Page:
2012 Chevrolet Sonic Review: First Drive

Sonic aims to be the performance champ and fuel economy leader

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2012 Chevrolet Sonic Review: First Drive
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Chevy’s new Sonic sub-compact will come in two flavors when it finally makes it to sale this Fall, and while the sedan is expected to edge out the hatchback as the volume seller, it’s obvious the 5-door is where the marketing punch is. And Chevy isn’t the first, following Ford in pumping up its new sub-compact with the more youthful hatch design.

FAST FACTS

1. The Sonic will come with two engines a 1.8L 4-Cyl with 128-hp and 125 lb-ft of torque and a turbocharged 1.4L with 138-hp and 248 lb-ft.

2. Chevy is targeting 40-mpg highway for 1.4T models with a 6-speed manual transmission.

3. Standard equipment on all Sonic models includes10 airbags, aluminum wheels, power windows, locks and remote keyless entry.

4. Hatchbacks get 19 cu-ft of cargo room behind the rear seats and 37 cu-ft total, while sedans get a 15 cu-ft trunk.

This fact couldn’t have been more obvious when Chevy called together a select group of auto journalists to bang gears on a few prototype Sonics well ahead of the official “first drive”. As prototypes the team at Chevy was clear that they weren’t looking for impressions on design, or materials or even ride quality. Lead development engineer John Buttermore said he wanted to get feedback on the car’s handling, looking to do away with any perceptions that might be held about Chevy small cars, while hoping to rid any future reviews of comments about how the Sonic isn’t as much fun to drive as its competitors.

“This was designed to be the most fun to drive car that gets 40-mpg,” says small car marketing director Margaret Brooks.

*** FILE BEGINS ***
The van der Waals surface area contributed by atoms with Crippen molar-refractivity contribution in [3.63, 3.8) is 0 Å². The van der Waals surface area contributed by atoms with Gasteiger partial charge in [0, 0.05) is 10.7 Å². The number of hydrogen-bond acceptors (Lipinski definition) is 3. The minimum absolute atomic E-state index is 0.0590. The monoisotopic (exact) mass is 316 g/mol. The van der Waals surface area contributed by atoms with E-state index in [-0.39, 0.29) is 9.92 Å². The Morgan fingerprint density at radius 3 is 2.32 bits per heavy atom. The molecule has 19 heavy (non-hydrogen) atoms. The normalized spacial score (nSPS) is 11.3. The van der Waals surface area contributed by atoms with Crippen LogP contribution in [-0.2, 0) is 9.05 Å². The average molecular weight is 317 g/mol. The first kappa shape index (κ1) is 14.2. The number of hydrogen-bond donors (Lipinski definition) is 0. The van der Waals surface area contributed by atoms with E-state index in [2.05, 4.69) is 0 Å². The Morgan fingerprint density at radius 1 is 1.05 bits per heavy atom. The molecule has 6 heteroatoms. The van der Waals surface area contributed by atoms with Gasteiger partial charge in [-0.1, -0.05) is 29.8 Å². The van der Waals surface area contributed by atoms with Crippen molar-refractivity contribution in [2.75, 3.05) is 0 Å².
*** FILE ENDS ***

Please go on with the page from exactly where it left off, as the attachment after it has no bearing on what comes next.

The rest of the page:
Ignoring the sedan for the moment, Chevy arranged three pre-prod Sonics and a reasonably tight auto-x course on which to throttle the tiny 1.4-liter turbocharged 4-cylinder, and its tires. And as a sign of the confidence Chevy has in this new product they also brought out what are regarded to be the performance benchmarks in the small car segment: the Ford Fiesta and Honda Fit.

Memories of the Aveo (the Sonic’s predecessor) may at this point be distant, but the car’s lackluster approach to economy motoring is not entirely forgotten. And with low expectations, Chevy’s boasting about the car’s capabilities seemed a bit extreme.

SONIC OVERWHELMS RIVALS WITH TURBOCHARGED TORQUE

The verdict? It impressed. Matching top-trim levels against each other the Sonic has a bit of an upper hand with 17-inch wheels coated in 205/50/17 tires. It also comes with an optional 1.4-liter turbocharged EcoTec 4-cylinder. Expected to be the volume leader, all models we tested came with that engine.

The turbo engine makes a solid increase in power over its rivals with 138-hp, not to mention what for this class of car is a tremendous amount of torque of 148 lb-ft at a low 1850 rpm. By comparison the Honda Fit is down 21-hp and 41 lb-ft, while the lead over the Fiesta is slightly less at 18-hp and 36 lb-ft. Those numbers might not sound significant but as percentages, they’re huge.

The base Sonic engine is a 1.8-liter 4-cylidner with an equal 138-hp but a less robust 125 lb-ft of torque.

FUN TO DRIVE: CAPALE HANDLING, CONNECTED FEEL BEHIND THE WHEEL